Oakeshott's Politics for Gentlemen

The Review of Politics 69 (2):244-272 (2007)

Steven J. Wulf
Lawrence University
Michael Oakeshott's concerns about political developments in twentieth-century Europe seem to shape his philosophical writings. Yet Oakeshott persistently portrays himself as a philosopher who has little practical interest in politics. This essay argues that Oakeshott's genteel conception of the good life leads him to develop a political doctrine for practical reasons while disclaiming any practical motives. His diagnosis of collectivist politics in the 1930s reluctantly solicits a philosophical defense of a pluralist political order that is hospitable to his ethical ideal. His writings concerning the self, society, and state develop such a defense. Yet for Oakeshott, political engagement is incompatible with gentility because it conflates worldliness with spirituality. Oakeshott, therefore, disavows the practical aspirations that shape his work.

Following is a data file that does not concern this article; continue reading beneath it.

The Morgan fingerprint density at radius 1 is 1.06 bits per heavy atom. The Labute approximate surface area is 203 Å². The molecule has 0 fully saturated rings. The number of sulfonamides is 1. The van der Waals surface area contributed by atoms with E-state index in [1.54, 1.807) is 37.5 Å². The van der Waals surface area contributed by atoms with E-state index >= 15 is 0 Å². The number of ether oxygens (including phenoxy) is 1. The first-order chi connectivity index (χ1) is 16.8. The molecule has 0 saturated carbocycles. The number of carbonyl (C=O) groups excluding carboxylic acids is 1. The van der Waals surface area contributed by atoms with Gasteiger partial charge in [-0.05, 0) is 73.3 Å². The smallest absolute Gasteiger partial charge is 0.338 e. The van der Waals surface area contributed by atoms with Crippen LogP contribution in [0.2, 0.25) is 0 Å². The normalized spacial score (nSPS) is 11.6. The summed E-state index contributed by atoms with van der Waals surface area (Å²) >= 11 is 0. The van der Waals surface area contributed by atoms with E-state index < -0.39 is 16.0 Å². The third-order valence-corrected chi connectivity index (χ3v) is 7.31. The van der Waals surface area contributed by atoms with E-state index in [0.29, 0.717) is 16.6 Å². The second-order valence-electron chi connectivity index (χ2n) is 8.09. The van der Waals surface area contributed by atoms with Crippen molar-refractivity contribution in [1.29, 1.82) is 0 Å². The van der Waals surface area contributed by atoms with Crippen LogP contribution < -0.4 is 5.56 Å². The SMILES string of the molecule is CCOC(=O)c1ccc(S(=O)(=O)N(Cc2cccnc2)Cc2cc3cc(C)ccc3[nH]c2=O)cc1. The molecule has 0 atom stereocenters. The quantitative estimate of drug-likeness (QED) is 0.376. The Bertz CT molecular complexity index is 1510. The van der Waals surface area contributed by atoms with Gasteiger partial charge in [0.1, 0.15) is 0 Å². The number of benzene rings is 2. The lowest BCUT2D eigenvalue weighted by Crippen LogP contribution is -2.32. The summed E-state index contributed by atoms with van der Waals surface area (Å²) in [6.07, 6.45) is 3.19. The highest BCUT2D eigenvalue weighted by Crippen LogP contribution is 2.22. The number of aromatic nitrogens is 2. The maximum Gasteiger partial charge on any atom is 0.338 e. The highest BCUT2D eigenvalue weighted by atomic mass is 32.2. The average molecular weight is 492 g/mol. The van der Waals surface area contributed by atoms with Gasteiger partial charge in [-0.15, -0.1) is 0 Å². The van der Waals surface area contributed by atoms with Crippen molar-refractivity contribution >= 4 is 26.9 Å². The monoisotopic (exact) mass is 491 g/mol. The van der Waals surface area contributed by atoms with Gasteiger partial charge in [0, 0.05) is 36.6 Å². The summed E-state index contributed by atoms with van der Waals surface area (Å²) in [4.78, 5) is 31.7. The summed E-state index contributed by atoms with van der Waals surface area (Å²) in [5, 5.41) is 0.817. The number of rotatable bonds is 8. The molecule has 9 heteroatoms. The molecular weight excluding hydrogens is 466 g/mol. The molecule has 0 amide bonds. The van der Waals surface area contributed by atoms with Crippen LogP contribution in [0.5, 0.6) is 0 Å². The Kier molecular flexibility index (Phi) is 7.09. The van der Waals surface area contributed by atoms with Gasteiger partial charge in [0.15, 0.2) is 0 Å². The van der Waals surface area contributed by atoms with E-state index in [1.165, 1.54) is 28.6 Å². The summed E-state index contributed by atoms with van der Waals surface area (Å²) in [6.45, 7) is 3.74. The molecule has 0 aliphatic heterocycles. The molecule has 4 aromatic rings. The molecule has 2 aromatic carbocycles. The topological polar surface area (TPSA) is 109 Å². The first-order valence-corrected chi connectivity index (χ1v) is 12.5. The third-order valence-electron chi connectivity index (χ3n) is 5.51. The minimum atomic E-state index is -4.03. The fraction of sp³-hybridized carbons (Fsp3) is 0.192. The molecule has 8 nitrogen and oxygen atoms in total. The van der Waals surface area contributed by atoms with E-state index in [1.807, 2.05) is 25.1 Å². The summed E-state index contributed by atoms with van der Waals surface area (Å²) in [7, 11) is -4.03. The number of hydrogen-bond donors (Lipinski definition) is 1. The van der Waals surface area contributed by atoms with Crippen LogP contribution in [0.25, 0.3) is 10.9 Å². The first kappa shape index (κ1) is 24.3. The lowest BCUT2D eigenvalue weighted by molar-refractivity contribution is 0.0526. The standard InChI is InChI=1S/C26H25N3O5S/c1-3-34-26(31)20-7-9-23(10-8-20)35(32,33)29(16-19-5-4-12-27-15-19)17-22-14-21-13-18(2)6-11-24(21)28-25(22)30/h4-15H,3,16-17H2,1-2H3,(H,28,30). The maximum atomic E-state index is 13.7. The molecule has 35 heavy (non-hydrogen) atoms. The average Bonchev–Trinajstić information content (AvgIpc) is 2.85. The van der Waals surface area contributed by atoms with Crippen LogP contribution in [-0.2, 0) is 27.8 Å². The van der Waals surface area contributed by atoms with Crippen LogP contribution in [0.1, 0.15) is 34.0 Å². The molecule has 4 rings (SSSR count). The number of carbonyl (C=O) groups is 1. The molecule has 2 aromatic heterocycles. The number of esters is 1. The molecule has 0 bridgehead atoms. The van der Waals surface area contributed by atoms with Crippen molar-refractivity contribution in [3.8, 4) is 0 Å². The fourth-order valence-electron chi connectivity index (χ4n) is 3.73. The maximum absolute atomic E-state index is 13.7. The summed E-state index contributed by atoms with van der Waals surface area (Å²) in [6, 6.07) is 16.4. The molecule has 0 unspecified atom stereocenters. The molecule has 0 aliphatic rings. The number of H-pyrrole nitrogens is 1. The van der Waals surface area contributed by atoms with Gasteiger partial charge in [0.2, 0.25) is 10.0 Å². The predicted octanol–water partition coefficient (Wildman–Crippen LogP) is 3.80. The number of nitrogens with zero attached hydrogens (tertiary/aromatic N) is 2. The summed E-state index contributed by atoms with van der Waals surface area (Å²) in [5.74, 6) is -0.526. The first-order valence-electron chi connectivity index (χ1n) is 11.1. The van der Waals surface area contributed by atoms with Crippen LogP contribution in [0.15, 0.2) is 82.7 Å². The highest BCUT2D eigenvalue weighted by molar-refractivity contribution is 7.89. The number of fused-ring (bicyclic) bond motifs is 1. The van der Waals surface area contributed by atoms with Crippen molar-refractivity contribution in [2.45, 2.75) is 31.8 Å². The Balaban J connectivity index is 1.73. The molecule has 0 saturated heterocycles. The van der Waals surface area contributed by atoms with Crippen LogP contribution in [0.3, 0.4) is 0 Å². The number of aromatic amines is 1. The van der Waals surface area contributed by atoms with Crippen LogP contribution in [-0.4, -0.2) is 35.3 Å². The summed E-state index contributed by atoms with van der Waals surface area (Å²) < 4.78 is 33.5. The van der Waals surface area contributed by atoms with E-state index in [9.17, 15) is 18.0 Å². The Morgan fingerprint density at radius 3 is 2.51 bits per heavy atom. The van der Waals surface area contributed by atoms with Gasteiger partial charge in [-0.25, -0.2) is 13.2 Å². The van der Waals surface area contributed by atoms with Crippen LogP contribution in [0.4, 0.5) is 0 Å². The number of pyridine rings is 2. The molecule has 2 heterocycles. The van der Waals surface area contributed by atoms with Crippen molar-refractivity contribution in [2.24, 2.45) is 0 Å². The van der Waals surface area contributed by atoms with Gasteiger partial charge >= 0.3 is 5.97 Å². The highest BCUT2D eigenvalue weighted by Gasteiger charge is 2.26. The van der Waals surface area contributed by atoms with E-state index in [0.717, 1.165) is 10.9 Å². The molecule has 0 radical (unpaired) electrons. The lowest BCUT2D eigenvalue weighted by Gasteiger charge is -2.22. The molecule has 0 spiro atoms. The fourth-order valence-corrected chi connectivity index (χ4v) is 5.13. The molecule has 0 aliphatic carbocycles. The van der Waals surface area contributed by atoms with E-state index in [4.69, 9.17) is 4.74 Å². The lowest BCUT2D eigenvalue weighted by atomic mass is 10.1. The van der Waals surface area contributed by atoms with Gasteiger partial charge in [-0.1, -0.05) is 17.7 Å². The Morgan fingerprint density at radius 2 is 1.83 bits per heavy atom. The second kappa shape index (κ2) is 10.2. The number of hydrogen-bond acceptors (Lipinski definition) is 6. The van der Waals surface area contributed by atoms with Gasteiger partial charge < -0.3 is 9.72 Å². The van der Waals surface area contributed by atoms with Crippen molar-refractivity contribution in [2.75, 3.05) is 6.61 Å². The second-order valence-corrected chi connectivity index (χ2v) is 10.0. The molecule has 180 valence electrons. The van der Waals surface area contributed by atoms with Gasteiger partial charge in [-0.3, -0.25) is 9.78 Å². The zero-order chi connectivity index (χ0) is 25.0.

Keywords Skepticism  Conservatism  Liberalism  Oakeshott  Idealogy
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